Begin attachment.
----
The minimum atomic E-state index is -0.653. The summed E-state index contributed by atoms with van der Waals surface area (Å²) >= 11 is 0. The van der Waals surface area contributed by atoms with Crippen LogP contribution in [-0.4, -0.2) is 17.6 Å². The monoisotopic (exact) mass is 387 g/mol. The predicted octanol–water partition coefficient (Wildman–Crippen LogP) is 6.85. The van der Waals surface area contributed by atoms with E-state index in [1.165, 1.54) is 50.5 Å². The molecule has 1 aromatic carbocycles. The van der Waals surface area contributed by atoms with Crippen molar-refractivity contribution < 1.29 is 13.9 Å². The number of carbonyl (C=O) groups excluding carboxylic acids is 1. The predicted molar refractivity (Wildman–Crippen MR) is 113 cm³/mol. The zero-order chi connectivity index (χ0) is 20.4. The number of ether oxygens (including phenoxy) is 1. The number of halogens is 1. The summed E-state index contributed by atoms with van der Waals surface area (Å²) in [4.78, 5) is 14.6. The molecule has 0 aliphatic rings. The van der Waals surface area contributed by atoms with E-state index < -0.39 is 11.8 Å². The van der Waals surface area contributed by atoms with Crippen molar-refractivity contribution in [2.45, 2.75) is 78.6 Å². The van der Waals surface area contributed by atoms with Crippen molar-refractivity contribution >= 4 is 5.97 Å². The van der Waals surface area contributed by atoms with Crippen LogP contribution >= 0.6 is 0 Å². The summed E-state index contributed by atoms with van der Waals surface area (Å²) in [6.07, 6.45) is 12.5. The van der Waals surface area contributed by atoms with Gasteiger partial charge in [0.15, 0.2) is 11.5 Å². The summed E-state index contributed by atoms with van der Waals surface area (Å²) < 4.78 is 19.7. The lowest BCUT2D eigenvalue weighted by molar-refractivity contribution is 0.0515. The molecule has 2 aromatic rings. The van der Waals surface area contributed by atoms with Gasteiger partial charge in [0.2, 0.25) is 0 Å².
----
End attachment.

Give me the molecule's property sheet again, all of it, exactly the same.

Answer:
The minimum atomic E-state index is -0.653. The summed E-state index contributed by atoms with van der Waals surface area (Å²) >= 11 is 0. The van der Waals surface area contributed by atoms with Crippen LogP contribution in [-0.4, -0.2) is 17.6 Å². The monoisotopic (exact) mass is 387 g/mol. The predicted octanol–water partition coefficient (Wildman–Crippen LogP) is 6.85. The van der Waals surface area contributed by atoms with E-state index in [1.165, 1.54) is 50.5 Å². The molecule has 1 aromatic carbocycles. The van der Waals surface area contributed by atoms with Crippen molar-refractivity contribution < 1.29 is 13.9 Å². The number of carbonyl (C=O) groups excluding carboxylic acids is 1. The predicted molar refractivity (Wildman–Crippen MR) is 113 cm³/mol. The zero-order chi connectivity index (χ0) is 20.4. The number of ether oxygens (including phenoxy) is 1. The number of halogens is 1. The summed E-state index contributed by atoms with van der Waals surface area (Å²) in [4.78, 5) is 14.6. The molecule has 0 aliphatic rings. The van der Waals surface area contributed by atoms with E-state index < -0.39 is 11.8 Å². The van der Waals surface area contributed by atoms with Crippen molar-refractivity contribution in [2.45, 2.75) is 78.6 Å². The van der Waals surface area contributed by atoms with Crippen molar-refractivity contribution >= 4 is 5.97 Å². The van der Waals surface area contributed by atoms with Crippen LogP contribution >= 0.6 is 0 Å². The summed E-state index contributed by atoms with van der Waals surface area (Å²) in [6.07, 6.45) is 12.5. The van der Waals surface area contributed by atoms with Gasteiger partial charge in [0.15, 0.2) is 11.5 Å². The summed E-state index contributed by atoms with van der Waals surface area (Å²) < 4.78 is 19.7. The lowest BCUT2D eigenvalue weighted by molar-refractivity contribution is 0.0515. The molecule has 2 aromatic rings. The van der Waals surface area contributed by atoms with Gasteiger partial charge in [0.2, 0.25) is 0 Å².